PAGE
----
About Ask Quinn
- Founders: Kateryna Tymoshchuk, Willem Overbosch, Anna Peliushkevych, Richard van 't Hoenderdaal
- Founded in: 2022
- Employees: -
- Money raised: 10.000
- Ultimate goal: Ask Quinn wants to provide a platform that helps fashion consumers make better, more sustainable choices
Fast fashion is everywhere. In every mall, in almost every wardrobe and, as a matter of fact, in a lot of landfills. According to Earth.org, of the 100 billion single garments produced every year, an astonishing 92 million tonnes end up in dumps all over the world. In the West, the majority of people contributes to the problem, as shopping both online and in stores is incentivized by cheap price tags and a desire to always get new, disposable stuff, The Atlantic reports.
Ask Quinn, a pre-seed start-up founded and led by CEO and Milan’s IED fashion graduate Kateryna Tymoshchuk, has made it its mission to help people give more than a mindless thought to their online shopping. Tymoschchuk, along with three other team members, have built a Google Chrome extension powered by a reinforcement learning based AI, which, when inquired by the user, provides more sustainable alternatives to any given garment.
In short, the AI recognises a product, evaluates it according to parameters like biodegradability and ethicality, and links another option in case such parameters are not satisfactory enough. Right now, they have over 1.2 million options that the AI can work with. Also, the process it is rather seamless: once the extension is installed, it is always available, with no need for intermediary steps and additional clicks.
Making better choices is not always easy
“We aim to help consumers make better and more conscious choices about fashion.” says 28-years-old Tymoshchuk, “It’s not easy to make better choices right now. Even though we talk about sustainable fashion, once you’re in a shop, whether that’s online or in person, you see all these labels and tags saying different things, with a lot of greenwashing, as well as disinformation. Market research,” she continues “tells us that people do want to make those better choices, but sometimes it is really complicated. We want to make sustainable choices easy.”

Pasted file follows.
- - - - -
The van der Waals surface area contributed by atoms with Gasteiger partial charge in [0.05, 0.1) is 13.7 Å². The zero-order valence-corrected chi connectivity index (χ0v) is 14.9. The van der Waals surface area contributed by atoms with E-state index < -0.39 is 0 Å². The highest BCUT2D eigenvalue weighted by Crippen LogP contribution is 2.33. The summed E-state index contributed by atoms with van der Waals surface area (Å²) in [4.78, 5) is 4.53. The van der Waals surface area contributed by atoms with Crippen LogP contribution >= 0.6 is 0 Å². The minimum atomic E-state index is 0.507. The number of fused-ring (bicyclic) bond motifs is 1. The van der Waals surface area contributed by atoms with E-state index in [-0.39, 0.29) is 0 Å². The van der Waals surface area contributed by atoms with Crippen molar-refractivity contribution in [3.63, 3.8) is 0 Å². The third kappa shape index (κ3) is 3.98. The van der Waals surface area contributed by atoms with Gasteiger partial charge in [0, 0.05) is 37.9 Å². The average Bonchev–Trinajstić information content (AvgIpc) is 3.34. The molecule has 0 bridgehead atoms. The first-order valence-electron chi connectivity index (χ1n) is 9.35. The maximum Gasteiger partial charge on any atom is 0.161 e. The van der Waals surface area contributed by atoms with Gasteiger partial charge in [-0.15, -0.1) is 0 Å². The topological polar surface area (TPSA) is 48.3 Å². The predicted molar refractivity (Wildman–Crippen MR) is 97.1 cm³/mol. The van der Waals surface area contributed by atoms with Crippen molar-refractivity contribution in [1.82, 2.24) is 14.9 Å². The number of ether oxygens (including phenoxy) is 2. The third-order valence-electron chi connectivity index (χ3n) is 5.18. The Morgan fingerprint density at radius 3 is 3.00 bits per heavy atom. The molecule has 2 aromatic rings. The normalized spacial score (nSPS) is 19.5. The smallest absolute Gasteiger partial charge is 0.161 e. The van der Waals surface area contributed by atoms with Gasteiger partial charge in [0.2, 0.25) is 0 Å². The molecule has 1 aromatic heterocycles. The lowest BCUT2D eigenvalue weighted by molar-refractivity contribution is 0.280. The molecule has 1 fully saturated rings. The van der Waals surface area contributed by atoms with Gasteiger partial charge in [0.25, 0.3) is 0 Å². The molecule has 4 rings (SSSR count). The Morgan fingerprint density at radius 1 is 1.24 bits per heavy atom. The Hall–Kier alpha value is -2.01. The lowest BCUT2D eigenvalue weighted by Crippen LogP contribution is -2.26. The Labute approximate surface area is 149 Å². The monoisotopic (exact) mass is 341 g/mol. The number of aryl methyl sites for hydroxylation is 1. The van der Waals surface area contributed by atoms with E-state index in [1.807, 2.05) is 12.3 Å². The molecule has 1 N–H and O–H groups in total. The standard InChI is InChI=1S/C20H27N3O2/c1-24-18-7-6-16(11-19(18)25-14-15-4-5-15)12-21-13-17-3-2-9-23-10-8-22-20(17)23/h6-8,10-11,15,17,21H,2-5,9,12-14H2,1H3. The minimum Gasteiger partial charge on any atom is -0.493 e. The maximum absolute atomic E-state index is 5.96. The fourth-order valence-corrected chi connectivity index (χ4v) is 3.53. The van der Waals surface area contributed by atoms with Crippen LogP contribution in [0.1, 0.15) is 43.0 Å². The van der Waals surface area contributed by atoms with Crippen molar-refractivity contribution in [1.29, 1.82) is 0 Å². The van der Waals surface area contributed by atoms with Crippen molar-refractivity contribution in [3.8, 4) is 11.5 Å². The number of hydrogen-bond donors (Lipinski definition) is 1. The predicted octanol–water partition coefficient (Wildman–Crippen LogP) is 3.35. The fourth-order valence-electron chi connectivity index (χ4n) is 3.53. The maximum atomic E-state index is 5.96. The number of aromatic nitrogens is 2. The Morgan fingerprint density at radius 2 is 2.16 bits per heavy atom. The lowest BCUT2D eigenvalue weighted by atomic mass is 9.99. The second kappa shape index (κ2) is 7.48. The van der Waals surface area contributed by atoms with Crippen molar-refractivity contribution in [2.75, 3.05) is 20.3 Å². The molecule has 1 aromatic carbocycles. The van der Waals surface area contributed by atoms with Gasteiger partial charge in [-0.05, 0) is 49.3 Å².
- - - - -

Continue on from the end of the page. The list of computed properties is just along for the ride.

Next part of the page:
Initially, the Ask Quinn team thought about calculating the carbon footprint for the production of the displayed garments, exposing numbers and data about the impact of producing clothes. However, they realised that many people would have probably not paid attention to or understood numerical values appearing on their screen. So, they decided to stick with the aforementioned parameters and a straightforward suggestion for a better option in terms of sustainability.
‘Hope for a sustainable future in fashion’
But what exactly is sustainability? “In the last three or four years,” Tymoshchuk says. “People have been talking about sustainability a lot, but we don’t really have a strict definition for it. That makes everything more complex, but despite all looking very pessimistic, there is a lot of hope. There a lots of ideas inspiring a sustainable future and a lot of people wanting to be a part of the change.”
On the same topic, Willem Overbosch, Ask Quinn’s CBDO (Chief Business and Development Officer), believes that sustainability means different things to different people. He says that with their start-up, they want to help people undergo a behavioural change in their approach to shopping, which can be driven by highlighting truly sustainable fashion brands.
A long term endavor
The company is in talks with many of these brands. Overbosch: “We see an opportunity for a business model there, because the sustainable retailers are looking for a place to tell their story and they, of course, want traffic on their websites. It is the simplicity of the model that makes it a small step with a big impact.”
In the future, they say they would like to see everyone, even in physical shops, with the Ask Quinn program up and running on their phone, checking for indicators of sustainability of the products they are about to buy. But that will take some time, investment and effort.
As of now, in terms of investment, the company has received ten thousand euro from the Fashion For Change EU accelerator grant. With the grant, they have also entered a network of potential investors, but for now they’re being cautious. “We need a proof of concept before we go to the next round”, Overbosch says. They need to think in the long term, Tymoshchuk adds. “It’s short term thinking that led us to this crisis in fashion all over the world.”